Although open technologies may be more problematic than closed designs from a liability perspective, industry measures may be adopted to mitigate liability risks. Developers of open technologies can look to licensing as a mechanism to allocate liability and promote non-harmful and ethical use of their technologies. For example, a sufficiently and selectively open license may be used to prohibit end-users from removing safety or privacy features incorporated by upstream developers.

For those interested in further reading, the workshop papers will be published in June by Columbia University.


Video of my presentation at Stanford Law, “A Licensing Approach to Regulation of Open Robotics”

Video of my paper presentation at the We Robot 2013 conference at Stanford Law School, commented on by cyberlaw expert, Professor Michael Froomkin.

“A Licensing Approach to Regulation of Open Robotics”

On April 8th, I had the opportunity to present my paper, A Licensing Approach to Regulation of Open Robotics at the We Robot Conference at Stanford Law School.  The paper was commented on by cyberlaw expert, Professor Michael Froomkin.  The following is a brief introduction to my proposal.

My paper argues that openness is normally associated with increased innovation.  However, in the case of robotics, open architecture can have an inverse effect by creating a disincentive for manufacturers to develop open systems. The singular preoccupation of open source – as we currently understand it – with software freedom, presents a barrier for manufacturers seeking to restrict or foresee harmful or unethical applications by downstream channels.

What I propose is the development of a new licensing model that promotes “sufficient and selective openness” as a means to regulate open robotics.  The Ethical Robot License (a work in progress that I designed as part of the paper) seeks to temper the inconsistent goals of attaining total software freedom, and promotion of ethical and non-harmful use of robots, by imposing selective obligations and restrictions on downstream applications.  Violation of license terms renders downstream parties liable to upstream channels for breach of contract and intellectual property infringement.

Photographer prevails in copyright dispute regarding ownership of content posted on Twitter

Earlier this month, a New York District Judge rendered a summary judgment in Agence France-Presse (AFP) v Daniel Morel, finding that both AFP and The Washington Post infringed Morel’s copyright by using photos Morel posted on Twitter without his permission.  The images under dispute were taken by Morel in the aftermath of the Haiti earthquake.  Within minutes after Morel uploaded the images to Twitter, Lisandro Suero copied and tweeted them claiming that he was the exclusive copyright owner.  AFP acquired the images from Suero and licensed them to Getty Images.  The photos were widely distributed through various news outlets including The Washington Post.  When alerted of the copyright violation by Morel’s counsel, AFP sought a declaration that it did not infringe Morel’s copyright.   Morel responded with a counter-suit alleging that the news outlets violated his copyright.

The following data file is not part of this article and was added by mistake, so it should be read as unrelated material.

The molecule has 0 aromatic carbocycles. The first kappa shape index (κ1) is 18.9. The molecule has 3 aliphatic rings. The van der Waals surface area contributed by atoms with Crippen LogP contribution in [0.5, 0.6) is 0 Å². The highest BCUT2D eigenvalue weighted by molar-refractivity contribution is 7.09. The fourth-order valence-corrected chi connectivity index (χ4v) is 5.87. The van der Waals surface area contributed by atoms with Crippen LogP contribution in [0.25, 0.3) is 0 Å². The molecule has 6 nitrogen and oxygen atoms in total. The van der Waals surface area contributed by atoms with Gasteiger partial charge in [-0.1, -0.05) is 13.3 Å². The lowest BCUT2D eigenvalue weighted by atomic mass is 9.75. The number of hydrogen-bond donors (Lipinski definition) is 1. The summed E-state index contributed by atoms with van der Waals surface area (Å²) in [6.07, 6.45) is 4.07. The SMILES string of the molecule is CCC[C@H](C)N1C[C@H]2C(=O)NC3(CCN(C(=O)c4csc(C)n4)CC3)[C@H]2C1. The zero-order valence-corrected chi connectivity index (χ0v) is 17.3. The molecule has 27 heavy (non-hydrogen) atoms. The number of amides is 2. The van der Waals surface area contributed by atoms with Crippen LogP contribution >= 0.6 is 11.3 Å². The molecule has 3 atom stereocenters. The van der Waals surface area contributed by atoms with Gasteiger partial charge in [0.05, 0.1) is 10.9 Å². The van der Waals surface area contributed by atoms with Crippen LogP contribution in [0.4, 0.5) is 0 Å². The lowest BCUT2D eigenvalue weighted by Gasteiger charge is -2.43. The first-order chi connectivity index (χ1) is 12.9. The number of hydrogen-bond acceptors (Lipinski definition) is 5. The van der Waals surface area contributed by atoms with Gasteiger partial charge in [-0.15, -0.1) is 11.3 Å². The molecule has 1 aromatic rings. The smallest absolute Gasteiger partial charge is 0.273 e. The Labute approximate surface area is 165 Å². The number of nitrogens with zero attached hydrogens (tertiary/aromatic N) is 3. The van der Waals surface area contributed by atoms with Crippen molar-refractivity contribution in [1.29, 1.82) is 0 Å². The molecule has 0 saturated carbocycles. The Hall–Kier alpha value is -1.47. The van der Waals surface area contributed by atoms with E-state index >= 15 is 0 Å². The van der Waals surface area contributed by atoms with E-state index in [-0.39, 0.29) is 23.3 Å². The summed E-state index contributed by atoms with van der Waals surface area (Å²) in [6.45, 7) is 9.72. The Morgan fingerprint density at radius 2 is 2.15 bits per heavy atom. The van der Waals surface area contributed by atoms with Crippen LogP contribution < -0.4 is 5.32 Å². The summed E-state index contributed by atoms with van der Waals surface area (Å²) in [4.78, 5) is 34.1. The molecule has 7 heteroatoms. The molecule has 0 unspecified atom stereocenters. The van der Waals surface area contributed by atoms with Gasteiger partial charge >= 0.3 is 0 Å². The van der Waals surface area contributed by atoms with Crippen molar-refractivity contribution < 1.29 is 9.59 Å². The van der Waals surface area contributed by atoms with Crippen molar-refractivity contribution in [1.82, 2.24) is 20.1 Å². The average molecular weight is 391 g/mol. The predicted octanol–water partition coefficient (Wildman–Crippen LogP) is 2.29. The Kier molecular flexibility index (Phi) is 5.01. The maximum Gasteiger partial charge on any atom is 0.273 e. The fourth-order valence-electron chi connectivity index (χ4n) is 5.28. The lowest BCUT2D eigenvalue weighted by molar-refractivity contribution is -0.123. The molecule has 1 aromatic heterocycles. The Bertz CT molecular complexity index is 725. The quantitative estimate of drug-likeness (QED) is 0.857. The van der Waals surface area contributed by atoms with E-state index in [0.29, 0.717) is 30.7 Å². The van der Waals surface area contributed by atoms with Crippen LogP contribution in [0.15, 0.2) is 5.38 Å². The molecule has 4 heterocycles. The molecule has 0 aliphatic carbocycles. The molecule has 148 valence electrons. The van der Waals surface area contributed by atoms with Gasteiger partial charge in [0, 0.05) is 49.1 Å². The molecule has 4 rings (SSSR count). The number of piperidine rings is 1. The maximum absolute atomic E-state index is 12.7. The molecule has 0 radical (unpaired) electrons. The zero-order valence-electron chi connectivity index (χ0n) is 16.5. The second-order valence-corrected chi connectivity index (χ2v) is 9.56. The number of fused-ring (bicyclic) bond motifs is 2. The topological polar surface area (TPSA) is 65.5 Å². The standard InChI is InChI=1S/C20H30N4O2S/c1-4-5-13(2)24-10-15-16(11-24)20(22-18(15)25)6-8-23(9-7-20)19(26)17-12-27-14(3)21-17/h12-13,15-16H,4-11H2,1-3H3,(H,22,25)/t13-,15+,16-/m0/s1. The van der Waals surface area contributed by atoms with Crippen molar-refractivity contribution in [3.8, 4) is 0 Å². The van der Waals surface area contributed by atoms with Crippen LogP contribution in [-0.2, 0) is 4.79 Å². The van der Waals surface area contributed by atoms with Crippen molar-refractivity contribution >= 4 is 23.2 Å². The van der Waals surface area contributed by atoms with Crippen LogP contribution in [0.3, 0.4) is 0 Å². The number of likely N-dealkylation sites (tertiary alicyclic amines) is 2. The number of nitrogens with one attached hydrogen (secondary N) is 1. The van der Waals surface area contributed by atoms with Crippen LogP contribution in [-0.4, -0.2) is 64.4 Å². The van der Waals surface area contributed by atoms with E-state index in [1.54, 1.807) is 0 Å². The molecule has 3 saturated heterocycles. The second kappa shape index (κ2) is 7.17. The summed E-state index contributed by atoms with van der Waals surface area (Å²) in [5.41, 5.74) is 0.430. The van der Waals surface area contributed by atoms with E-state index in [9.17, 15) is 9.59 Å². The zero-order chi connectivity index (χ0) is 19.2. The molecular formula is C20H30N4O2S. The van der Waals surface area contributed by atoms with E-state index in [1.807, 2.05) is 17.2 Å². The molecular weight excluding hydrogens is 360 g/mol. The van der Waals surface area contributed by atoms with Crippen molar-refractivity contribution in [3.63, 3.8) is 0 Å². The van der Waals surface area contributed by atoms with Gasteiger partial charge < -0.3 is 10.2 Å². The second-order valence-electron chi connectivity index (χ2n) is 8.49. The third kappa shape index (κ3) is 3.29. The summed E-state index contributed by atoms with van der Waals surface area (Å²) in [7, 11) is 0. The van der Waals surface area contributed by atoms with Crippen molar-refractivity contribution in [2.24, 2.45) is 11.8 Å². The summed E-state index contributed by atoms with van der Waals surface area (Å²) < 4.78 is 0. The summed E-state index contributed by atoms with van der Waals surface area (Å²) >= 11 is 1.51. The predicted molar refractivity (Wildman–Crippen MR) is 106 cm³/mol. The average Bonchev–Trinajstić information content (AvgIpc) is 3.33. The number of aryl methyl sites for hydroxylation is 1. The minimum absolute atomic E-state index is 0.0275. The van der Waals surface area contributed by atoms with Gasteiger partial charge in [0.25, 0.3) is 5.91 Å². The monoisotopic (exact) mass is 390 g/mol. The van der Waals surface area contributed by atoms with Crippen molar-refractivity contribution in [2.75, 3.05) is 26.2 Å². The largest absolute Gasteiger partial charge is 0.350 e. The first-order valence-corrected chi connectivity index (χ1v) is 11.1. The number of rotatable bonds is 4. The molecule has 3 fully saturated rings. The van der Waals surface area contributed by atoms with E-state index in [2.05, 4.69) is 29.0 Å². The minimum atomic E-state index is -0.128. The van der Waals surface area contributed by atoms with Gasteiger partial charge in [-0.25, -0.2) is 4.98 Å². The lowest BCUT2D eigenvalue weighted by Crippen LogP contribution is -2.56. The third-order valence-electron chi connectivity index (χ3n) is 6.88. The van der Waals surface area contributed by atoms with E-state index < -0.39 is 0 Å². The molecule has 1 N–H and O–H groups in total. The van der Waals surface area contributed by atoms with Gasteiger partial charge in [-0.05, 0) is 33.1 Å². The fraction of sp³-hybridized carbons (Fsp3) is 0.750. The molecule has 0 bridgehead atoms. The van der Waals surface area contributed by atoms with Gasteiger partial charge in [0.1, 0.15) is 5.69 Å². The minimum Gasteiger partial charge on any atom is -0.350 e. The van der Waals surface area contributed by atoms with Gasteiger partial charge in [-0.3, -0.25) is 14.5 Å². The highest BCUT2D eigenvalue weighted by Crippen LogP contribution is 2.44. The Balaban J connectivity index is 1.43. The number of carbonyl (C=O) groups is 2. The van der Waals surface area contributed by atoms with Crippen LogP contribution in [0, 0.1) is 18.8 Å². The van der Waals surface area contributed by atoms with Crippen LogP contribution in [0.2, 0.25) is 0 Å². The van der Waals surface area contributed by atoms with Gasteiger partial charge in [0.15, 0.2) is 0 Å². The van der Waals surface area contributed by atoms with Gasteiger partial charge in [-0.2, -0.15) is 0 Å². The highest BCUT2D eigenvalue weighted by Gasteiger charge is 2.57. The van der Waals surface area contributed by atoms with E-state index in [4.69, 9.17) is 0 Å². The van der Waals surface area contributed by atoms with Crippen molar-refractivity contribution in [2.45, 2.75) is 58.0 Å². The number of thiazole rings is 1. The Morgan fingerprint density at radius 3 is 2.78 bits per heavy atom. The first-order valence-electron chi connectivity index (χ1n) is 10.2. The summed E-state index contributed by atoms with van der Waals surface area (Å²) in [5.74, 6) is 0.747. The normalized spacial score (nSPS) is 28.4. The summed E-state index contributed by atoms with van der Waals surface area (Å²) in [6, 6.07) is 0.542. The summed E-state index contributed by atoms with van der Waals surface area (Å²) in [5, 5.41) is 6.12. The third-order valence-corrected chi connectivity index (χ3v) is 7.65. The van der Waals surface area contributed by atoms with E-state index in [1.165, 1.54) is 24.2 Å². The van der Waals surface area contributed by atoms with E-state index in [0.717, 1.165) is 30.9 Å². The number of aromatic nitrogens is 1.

What is interesting about this case is that both AFP and Morel relied on Twitter’s terms of service to substantiate their positions.  In the case of AFP, it argued that Twitter’s terms operated as a license granting AFP (as a Twitter user) the right to use content uploaded by other users.  This argument relies on a portion of Twitter’s terms which states that Twitter “encourage[s] and permit[s] broad re-use of content.”  Morel also appealed to Twitter’s terms to argue that he retained copyright in his images.  The relevant provision states: “You retain your rights to any Content you submit, post or display on or through the Services.”  The Judge sided with Morel, finding that Twitter’s terms of service do not “clearly confer a right on other users to re-use copyrighted postings.”  The only license to user content is granted in favor of Twitter and its partners.

The debate over ownership in content uploaded to social media sites has similarities with the early infringement lawsuits involving open source software.  In the open source context, infringing parties similarly argued that once content was made available under open source licenses, it was effectively ceded to the public domain.  In those early cases, courts had to clarify that making software available under an open source license does not amount to a waiver of exclusive copyright.  Just as Jacobsen v Katzer and other early open source infringement rulings established that open source software is not a free-for-all, AFP v Morel serves as a critical decision putting commercial entities on notice that their use of content uploaded to social media sites must be consistent with the rights and limitations set out in the terms of service.